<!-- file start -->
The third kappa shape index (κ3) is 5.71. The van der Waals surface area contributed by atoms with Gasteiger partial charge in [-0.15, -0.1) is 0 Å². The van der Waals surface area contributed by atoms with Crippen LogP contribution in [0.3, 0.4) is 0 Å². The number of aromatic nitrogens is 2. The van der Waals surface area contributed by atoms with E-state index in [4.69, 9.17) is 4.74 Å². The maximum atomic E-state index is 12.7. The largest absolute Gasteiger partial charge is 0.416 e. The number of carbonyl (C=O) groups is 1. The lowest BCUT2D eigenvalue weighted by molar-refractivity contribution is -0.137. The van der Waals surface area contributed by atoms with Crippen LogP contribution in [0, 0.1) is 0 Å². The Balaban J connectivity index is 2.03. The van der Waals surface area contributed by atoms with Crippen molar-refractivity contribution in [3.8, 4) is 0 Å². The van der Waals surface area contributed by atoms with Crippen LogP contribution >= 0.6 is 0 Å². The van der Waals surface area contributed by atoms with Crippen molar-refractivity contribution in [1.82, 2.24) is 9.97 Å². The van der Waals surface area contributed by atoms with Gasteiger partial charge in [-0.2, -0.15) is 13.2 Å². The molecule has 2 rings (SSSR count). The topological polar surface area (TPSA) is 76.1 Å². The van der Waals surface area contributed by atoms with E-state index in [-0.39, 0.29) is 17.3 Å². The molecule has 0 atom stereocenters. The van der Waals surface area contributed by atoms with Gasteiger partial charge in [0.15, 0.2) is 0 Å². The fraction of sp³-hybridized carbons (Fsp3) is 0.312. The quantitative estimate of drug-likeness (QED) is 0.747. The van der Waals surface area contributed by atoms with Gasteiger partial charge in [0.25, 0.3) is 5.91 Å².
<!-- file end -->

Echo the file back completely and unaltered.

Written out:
The third kappa shape index (κ3) is 5.71. The van der Waals surface area contributed by atoms with Gasteiger partial charge in [-0.15, -0.1) is 0 Å². The van der Waals surface area contributed by atoms with Crippen LogP contribution in [0.3, 0.4) is 0 Å². The number of aromatic nitrogens is 2. The van der Waals surface area contributed by atoms with E-state index in [4.69, 9.17) is 4.74 Å². The maximum atomic E-state index is 12.7. The largest absolute Gasteiger partial charge is 0.416 e. The number of carbonyl (C=O) groups is 1. The lowest BCUT2D eigenvalue weighted by molar-refractivity contribution is -0.137. The van der Waals surface area contributed by atoms with Crippen LogP contribution in [0, 0.1) is 0 Å². The Balaban J connectivity index is 2.03. The van der Waals surface area contributed by atoms with Crippen molar-refractivity contribution in [3.8, 4) is 0 Å². The van der Waals surface area contributed by atoms with Crippen LogP contribution >= 0.6 is 0 Å². The van der Waals surface area contributed by atoms with Crippen molar-refractivity contribution in [1.82, 2.24) is 9.97 Å². The van der Waals surface area contributed by atoms with Gasteiger partial charge in [-0.2, -0.15) is 13.2 Å². The molecule has 2 rings (SSSR count). The topological polar surface area (TPSA) is 76.1 Å². The van der Waals surface area contributed by atoms with E-state index in [-0.39, 0.29) is 17.3 Å². The molecule has 0 atom stereocenters. The van der Waals surface area contributed by atoms with Gasteiger partial charge in [0.15, 0.2) is 0 Å². The fraction of sp³-hybridized carbons (Fsp3) is 0.312. The quantitative estimate of drug-likeness (QED) is 0.747. The van der Waals surface area contributed by atoms with Gasteiger partial charge in [0.25, 0.3) is 5.91 Å².